I get a kick out of seasonal wine recommendations. Wine stories titled “Perfect Wines For Thanksgiving” implies that these wines will never taste better than on Thanksgiving. What do you do if the wine missed its moment? Sales and marketing’s says to move on to the next occasion. You betcha Wine X is perfect with roast turkey. And you know what? It’s amazing with Super Bowl guacamole too!
Wine scribes and salespeople roll out their seasonal wine list because the calendar requests it and consumers expect it. We do it, knowing today’s “turkey wine” is tomorrow’s “Valentine’s pick.” My favorite season-switch is from “Great By The Grill” to “Super With Stews.” Because ultimately it’s what you like to drink, right? And we all know Sparkling Wine is the best choice, but I digress.
While traditional turkey dinner was on my mind as I chose today’s five recommendations, they all rock on any occasion and with any spread. Three are made by Napa wineries, two by a winery in Sonoma County. I’ve confirmed with all the wineries that delivery in and around Napa can be before Thanksgiving if you order by this Sunday, the 24th. Good chance the owner/winemaker will drop off, so have your autograph pen and selfie-stick ready. If timing or circumstances prevent Thanksgiving enjoyment not to worry: Black-eyed-peas on New Year’s is just around the corner. Here we go.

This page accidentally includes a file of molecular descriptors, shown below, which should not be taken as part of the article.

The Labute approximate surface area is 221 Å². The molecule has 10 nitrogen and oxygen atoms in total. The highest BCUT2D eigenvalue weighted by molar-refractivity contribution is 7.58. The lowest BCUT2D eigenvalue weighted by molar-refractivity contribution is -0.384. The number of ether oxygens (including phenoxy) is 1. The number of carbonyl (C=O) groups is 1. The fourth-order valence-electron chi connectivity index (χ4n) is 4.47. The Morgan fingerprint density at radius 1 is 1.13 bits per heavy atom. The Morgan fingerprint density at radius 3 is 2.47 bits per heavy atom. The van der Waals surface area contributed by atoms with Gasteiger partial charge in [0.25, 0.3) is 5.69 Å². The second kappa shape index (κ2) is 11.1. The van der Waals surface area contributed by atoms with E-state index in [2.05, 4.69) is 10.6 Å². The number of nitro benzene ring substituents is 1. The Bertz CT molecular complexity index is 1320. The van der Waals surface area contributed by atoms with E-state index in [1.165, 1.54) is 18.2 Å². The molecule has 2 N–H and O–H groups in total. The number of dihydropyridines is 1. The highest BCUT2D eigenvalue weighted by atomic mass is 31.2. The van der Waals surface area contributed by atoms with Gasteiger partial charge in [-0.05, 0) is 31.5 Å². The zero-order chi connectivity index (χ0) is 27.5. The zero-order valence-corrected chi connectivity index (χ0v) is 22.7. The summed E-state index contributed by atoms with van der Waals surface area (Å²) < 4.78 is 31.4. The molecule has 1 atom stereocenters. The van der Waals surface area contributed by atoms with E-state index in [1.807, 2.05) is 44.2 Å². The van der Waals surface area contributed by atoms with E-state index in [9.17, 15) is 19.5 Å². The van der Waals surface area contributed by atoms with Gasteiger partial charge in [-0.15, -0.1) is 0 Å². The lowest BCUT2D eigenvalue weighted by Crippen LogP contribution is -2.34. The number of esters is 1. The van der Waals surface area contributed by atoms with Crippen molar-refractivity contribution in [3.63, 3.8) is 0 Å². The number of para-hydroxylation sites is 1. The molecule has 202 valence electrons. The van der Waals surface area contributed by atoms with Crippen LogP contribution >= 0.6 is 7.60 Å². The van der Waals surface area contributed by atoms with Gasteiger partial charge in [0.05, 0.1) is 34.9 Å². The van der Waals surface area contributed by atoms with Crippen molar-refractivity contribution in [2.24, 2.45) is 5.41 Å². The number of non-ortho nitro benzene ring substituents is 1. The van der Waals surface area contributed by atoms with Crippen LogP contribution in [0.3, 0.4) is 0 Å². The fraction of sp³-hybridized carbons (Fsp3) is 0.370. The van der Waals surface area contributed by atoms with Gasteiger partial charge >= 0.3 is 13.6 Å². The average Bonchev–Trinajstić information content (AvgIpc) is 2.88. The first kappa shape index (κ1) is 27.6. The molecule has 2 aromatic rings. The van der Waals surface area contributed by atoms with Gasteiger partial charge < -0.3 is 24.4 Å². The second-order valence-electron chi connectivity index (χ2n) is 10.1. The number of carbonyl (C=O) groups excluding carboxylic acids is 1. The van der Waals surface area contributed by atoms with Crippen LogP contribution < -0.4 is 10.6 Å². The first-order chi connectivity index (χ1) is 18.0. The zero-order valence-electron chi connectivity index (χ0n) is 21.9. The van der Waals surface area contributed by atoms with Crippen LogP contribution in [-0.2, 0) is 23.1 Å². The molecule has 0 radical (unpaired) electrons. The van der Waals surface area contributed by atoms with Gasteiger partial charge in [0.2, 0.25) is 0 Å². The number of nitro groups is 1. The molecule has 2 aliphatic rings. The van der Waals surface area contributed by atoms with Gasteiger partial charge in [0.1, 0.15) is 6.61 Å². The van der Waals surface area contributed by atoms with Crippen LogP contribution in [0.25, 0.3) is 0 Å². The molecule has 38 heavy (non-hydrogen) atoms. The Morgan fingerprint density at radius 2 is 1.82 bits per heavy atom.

— St Romedius White Wine, California 2018, $18. Tiny, one-man Napa winery St Romedius makes two blends, a red and this white. I’ll tell you about the red another time. Today, let’s look at the white, a blend of Grenache Blanc and Muscat (Sierra Foothills and Sacramento Delta vineyards, respectively). Sports a touch of gold and haze from some skin contact and no filtering or fining. It has an intense citrusy aroma typical of dry wines made from aromatic grapes like Muscat. Lemongrass and tamarind. It’s uniquely tasty and totally dry. I love wines like this with pre-dinner munchies.
Order from the winery at StRomedius.com, choose “Free Winemaker Delivery” and owner/winemaker Robert Pinctasi will bring it by.
— Favia-Erickson Chardonnay “Carbone” Coombsville, Napa Valley 2018, $48. I’ve tried enough Chardonnays to satisfy three lifetimes, so I don’t know why exactly this one has grabbed my interest. Such wonder is the beauty of wine. It’s a not-buttery, not oaky Chardonnay. Lemon custard and fresh pie crust. Texture is a big deal to me. (Does it have a good texture, Jerry? I like a good texture.) The long, fresh, honeyed, rocky, lush finish sets it apart. The value discussion moves to comparisons and price comfort zones at $48 per bottle. This gives as much pleasure as most $60-$75 bottles of Chardonnay.
You can buy Favia-Erickson Chardonnay at the new Gary’s Wine & Marketplace in St. Helena (that’s where I tasted it) and Back Room Wines in Napa.
— Jolie-Laide Trousseau Gris and Trousseau Noir+ 2018s